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An odd drought

Posted at 10:25 AM, Aug 05, 2018
and last updated 2018-08-05 11:25:18-04

Let's take a look at how the drought has evolved since May 1st.

The drought on May 1st was quite significant from southwest Kansas and points to the southwest. We were abnormally dry to moderate drought, but nothing a good rain or two couldn't wipe out.

Well, here we sit in early August and we are still waiting for that good rain or two, so now look at the drought. It is quite interesting. The drought has vanished from the southwest Plains as there has been many rounds of great rain during the last couple of months. Our drought has really intensified.

There are two odd things about this drought.

One, is that even though the drought has become more intense, it really has not expanded much. Usually droughts intensify and expand.

Second, the exceptional drought in the southwest Plains has been all but wiped out. Usually when a drought ends there during the summer, we are not in a drought. When the summer pattern is able to support enough thunderstorms to wipe out an exceptional drought in the mostly arid southwest Plains, that usually means we are in for many thunderstorms across our region. However, that has not been the case this summer even though we have had many chances of thunderstorms. It is that fact that when they reach eastern Kansas and northwest Missouri the rainfall comes through in low coverage or completely falls apart. One of the reasons, it is most likely a feedback process. There is less moisture in the ground, so there is less evapo-transpiration from the crops, trees and plants. This means you have less moisture in the air to support thunderstorms.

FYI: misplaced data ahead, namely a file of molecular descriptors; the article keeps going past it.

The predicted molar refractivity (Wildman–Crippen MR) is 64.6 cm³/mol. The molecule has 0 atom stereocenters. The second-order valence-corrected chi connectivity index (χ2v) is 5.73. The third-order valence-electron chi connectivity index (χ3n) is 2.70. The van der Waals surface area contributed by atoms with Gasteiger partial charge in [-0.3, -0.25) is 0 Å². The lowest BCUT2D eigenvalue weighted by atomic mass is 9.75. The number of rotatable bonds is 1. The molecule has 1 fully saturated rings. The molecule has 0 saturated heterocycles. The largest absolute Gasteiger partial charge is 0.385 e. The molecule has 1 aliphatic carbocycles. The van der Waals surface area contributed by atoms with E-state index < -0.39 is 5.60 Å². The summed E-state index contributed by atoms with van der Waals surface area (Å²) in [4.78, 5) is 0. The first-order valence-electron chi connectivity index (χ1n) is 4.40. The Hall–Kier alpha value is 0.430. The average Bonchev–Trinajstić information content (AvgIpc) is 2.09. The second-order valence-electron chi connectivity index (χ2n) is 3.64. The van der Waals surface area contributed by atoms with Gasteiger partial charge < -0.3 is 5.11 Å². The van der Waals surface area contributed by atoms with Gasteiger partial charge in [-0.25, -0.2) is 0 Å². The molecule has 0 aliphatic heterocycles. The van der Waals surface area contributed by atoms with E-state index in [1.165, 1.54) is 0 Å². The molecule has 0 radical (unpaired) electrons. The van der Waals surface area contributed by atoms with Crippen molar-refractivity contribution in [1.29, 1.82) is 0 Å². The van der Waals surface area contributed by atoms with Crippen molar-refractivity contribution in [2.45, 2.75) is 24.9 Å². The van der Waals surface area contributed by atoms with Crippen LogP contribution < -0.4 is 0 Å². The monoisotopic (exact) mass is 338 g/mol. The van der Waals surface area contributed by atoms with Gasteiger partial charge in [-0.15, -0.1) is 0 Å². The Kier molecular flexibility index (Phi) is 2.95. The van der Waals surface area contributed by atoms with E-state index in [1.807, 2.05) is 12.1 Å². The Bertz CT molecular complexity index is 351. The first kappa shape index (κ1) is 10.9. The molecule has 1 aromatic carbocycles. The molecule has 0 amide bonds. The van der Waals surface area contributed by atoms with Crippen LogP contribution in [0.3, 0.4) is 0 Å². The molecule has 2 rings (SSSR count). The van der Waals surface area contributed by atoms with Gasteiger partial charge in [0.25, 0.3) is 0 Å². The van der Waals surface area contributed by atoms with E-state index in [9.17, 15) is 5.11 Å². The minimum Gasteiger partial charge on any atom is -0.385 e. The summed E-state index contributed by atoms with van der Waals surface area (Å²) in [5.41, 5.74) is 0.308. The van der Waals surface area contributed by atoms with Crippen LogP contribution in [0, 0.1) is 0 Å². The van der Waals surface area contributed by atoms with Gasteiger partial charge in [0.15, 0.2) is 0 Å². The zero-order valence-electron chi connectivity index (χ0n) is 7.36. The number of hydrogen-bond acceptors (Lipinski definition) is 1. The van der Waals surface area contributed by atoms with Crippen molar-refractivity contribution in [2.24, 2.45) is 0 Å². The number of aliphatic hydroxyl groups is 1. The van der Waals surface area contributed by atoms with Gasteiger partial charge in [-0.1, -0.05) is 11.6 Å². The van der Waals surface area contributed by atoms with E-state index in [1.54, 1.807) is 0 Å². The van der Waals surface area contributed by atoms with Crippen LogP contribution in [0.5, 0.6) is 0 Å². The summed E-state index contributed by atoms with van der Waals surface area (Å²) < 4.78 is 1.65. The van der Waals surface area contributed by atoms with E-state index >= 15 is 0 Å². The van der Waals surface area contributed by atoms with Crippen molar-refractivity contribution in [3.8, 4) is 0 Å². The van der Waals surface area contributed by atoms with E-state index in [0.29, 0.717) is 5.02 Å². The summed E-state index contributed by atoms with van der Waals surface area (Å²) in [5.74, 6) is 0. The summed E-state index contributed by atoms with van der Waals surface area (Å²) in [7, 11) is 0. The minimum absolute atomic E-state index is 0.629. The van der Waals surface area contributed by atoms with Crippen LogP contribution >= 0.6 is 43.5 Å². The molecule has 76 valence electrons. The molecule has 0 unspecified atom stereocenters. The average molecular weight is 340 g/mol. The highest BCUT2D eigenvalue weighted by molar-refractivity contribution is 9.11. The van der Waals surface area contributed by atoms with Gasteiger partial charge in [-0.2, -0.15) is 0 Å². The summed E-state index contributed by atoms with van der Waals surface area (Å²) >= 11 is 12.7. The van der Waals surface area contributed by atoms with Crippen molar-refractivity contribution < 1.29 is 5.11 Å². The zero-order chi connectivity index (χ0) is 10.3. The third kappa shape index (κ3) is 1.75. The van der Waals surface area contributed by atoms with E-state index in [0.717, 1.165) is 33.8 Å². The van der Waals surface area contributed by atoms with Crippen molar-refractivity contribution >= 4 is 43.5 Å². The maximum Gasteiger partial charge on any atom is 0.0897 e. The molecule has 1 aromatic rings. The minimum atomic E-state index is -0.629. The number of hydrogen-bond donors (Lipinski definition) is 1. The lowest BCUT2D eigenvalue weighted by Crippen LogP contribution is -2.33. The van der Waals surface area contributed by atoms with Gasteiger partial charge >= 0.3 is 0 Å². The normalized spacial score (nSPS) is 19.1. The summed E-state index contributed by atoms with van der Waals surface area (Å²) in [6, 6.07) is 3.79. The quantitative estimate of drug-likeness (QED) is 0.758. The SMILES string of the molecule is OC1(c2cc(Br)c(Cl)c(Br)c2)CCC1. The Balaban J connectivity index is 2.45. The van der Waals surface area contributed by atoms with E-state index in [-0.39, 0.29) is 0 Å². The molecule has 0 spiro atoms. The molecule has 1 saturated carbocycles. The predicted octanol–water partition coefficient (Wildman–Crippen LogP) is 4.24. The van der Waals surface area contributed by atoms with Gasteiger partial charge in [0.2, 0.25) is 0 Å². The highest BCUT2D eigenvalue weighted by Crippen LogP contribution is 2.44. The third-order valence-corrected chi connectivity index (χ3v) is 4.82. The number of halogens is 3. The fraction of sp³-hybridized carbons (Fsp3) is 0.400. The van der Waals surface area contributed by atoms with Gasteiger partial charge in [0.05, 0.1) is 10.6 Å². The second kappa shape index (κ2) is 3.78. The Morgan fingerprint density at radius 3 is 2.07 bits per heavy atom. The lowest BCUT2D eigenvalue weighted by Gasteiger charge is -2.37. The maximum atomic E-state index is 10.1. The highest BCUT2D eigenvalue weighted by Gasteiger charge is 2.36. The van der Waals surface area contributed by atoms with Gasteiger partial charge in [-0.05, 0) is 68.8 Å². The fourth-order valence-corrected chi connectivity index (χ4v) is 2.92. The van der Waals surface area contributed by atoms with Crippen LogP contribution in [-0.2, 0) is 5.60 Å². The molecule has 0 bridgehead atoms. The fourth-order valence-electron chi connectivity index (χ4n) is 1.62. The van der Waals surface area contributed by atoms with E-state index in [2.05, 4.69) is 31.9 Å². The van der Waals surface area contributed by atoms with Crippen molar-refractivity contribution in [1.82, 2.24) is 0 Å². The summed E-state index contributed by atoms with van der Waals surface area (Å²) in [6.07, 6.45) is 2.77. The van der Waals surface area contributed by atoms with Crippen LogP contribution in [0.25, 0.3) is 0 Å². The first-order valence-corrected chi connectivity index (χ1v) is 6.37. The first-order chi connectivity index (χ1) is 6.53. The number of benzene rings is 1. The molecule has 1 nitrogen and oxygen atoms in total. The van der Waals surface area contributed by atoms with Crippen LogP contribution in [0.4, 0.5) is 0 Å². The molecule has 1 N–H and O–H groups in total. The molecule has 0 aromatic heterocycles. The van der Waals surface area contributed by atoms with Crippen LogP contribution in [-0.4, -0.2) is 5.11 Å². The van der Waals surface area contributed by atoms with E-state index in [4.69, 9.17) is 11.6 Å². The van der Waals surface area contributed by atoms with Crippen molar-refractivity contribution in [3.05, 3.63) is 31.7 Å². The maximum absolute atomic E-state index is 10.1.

So, the drought will remain, even get worse until further notice. We will be watching closely the rainfall patterns for the rest of the summer, but it will likely take a new pattern that is wet to get rid of this drought.  A new pattern will set up in October into November, the "LRC", which was discovered by Gary Lezak. It states that a new and unique pattern sets up every year in October and November and then cycles through the winter, spring and summer.